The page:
3. It could be because the likes of the NFU, Countryside Alliance and at least one of the National Parks Authority are against the proposal. It probably gives recreational users a noted voice.

  4. “What’s in this for the ramblers?” is a good point. But they’re the biggest outdoor user group and they need to be included in discussions.

    There are ways in which ramblers stand to benefit from access reform, even with all they currently enjoy – better access to coastal areas, for example. As MartiB says, the NFU/Countryside Alliance position is “things are fine as they are” which is even less progressive than the Ramblers (who support wider access, but only on a case-by-case basis).

    Another argument is that they’ll benefit from access reform as there are a lot of bridleways which are currently honeypots and conflict hotspots – Snowdon, for example. Access to the wider network would let cyclists and horses lawfully use routes that were less crowded with people coming up on the train or doing the 3 Peaks Challenge.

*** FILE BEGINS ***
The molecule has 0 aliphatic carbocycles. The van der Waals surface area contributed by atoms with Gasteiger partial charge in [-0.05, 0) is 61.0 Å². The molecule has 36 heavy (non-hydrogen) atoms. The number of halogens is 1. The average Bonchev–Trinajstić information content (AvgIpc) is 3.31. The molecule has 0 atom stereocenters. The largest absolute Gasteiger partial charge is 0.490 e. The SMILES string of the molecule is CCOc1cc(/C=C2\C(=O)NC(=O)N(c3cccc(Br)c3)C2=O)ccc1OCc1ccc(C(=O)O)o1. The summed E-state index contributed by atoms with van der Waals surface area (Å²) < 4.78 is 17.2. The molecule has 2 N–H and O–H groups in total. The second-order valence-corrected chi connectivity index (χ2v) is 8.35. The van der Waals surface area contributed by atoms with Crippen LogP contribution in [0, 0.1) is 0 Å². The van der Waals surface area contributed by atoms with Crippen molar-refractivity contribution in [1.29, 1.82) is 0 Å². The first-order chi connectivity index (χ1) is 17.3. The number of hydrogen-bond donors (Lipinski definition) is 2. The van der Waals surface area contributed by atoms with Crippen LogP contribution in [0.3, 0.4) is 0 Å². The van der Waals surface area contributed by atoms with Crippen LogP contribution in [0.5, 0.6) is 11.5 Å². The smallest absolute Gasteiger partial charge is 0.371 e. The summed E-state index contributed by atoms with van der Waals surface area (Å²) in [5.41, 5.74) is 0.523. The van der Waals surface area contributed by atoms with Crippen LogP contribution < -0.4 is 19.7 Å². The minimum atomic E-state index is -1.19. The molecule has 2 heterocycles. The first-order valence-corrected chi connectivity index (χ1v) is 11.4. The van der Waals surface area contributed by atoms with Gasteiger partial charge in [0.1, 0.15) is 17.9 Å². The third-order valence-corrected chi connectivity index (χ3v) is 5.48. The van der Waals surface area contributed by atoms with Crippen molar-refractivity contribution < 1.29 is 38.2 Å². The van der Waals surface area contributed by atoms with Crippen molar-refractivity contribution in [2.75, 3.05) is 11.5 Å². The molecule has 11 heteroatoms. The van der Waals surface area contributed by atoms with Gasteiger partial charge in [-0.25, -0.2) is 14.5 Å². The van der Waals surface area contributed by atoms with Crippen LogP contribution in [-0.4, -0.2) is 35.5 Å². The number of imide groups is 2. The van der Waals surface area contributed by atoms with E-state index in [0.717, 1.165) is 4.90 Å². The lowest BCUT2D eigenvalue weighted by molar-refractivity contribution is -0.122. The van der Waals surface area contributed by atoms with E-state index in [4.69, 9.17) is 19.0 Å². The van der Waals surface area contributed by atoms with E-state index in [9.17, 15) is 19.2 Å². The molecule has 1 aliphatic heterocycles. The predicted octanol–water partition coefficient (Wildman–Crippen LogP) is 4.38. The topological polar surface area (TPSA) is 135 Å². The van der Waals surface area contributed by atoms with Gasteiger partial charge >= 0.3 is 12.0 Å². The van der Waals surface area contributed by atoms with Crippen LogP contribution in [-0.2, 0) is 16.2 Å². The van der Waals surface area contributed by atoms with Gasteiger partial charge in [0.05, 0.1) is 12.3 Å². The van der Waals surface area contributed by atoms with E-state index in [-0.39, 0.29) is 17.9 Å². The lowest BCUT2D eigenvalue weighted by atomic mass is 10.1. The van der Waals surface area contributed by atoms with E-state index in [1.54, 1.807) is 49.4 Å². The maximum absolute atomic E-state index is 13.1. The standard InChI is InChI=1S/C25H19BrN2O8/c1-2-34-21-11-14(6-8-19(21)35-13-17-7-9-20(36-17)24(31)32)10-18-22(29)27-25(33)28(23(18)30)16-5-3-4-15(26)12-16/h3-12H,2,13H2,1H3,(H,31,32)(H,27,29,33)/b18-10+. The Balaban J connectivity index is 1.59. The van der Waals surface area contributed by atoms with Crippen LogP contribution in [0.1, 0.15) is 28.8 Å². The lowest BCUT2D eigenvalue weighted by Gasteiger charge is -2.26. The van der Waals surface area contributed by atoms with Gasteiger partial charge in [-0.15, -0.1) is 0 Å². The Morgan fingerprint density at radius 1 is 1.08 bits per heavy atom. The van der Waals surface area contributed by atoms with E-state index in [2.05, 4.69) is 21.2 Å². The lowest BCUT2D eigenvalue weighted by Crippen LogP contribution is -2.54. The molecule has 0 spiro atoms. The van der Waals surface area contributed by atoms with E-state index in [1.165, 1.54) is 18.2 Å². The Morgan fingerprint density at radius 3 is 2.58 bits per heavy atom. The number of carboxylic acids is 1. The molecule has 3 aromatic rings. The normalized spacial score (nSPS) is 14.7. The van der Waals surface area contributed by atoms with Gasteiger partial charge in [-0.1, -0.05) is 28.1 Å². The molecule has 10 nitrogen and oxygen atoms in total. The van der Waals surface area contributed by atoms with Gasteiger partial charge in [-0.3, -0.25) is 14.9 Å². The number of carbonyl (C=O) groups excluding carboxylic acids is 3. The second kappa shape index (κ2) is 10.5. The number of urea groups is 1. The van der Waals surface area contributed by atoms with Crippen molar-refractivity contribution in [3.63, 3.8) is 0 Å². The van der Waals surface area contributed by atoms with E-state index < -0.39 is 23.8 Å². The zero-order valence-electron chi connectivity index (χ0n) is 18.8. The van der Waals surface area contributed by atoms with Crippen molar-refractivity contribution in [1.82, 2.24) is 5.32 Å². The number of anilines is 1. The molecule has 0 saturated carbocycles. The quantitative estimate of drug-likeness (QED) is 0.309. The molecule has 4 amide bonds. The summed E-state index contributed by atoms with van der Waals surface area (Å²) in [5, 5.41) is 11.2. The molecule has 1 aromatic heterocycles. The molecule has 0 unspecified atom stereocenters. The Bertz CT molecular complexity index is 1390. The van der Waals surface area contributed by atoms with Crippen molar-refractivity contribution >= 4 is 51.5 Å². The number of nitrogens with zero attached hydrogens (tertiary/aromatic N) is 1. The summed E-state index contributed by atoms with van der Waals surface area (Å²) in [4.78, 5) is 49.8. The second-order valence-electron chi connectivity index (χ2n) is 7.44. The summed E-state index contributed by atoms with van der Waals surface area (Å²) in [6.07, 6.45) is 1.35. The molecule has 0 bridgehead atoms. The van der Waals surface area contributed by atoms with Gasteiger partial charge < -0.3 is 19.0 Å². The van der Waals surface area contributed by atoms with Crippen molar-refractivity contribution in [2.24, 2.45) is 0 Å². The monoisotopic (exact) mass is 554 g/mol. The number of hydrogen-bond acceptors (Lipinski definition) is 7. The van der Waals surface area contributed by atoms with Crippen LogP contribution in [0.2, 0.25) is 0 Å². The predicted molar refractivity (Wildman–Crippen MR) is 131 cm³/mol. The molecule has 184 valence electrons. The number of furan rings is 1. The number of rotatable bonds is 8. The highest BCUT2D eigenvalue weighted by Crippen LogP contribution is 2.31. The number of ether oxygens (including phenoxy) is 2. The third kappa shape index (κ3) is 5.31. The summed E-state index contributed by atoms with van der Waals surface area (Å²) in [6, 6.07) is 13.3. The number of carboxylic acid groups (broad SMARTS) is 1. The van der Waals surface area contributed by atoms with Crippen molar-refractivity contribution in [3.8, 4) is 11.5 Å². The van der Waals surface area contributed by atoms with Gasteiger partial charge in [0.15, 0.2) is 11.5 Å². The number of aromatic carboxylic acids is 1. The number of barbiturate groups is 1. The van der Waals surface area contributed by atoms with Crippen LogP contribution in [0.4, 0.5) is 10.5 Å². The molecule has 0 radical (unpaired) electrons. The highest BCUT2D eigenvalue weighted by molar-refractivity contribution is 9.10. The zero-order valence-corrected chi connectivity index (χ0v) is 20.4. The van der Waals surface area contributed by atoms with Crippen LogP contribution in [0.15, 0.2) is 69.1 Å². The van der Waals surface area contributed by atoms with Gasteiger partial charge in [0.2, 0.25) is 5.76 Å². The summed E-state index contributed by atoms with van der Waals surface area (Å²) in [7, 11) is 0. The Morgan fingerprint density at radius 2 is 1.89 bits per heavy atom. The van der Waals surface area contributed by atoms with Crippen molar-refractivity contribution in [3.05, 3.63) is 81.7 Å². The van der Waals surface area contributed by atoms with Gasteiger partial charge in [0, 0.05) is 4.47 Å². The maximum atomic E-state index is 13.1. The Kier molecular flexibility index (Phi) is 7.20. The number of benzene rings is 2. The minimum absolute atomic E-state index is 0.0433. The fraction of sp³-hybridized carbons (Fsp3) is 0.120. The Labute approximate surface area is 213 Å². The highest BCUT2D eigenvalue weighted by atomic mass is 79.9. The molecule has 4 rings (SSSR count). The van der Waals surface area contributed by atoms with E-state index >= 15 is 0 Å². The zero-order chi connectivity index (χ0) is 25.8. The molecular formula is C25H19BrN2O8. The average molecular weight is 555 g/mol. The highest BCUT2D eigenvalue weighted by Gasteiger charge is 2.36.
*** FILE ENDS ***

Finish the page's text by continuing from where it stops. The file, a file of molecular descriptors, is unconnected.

5. Its a shame that you can’t get your act sufficiently together to use a Welsh OS maps when commenting on access to the Welsh countryside but instead choose to use a map of northern England. Ignorant.


  6. Did someone get out of bed the wrong side this morning? 🙂
    That’s a stock image of a map that we use. It’s a photo of a map we have on the wall. Unfortunately we don’t have shelves full of every OS map of the country so that we can upload county and country-specific maps for every story.

  7. Wouldn’t have been too hard to find a map of somewhere in Wales to comment on access to the Welsh countryside. Trivial for you perhaps but not all of us. Diolch.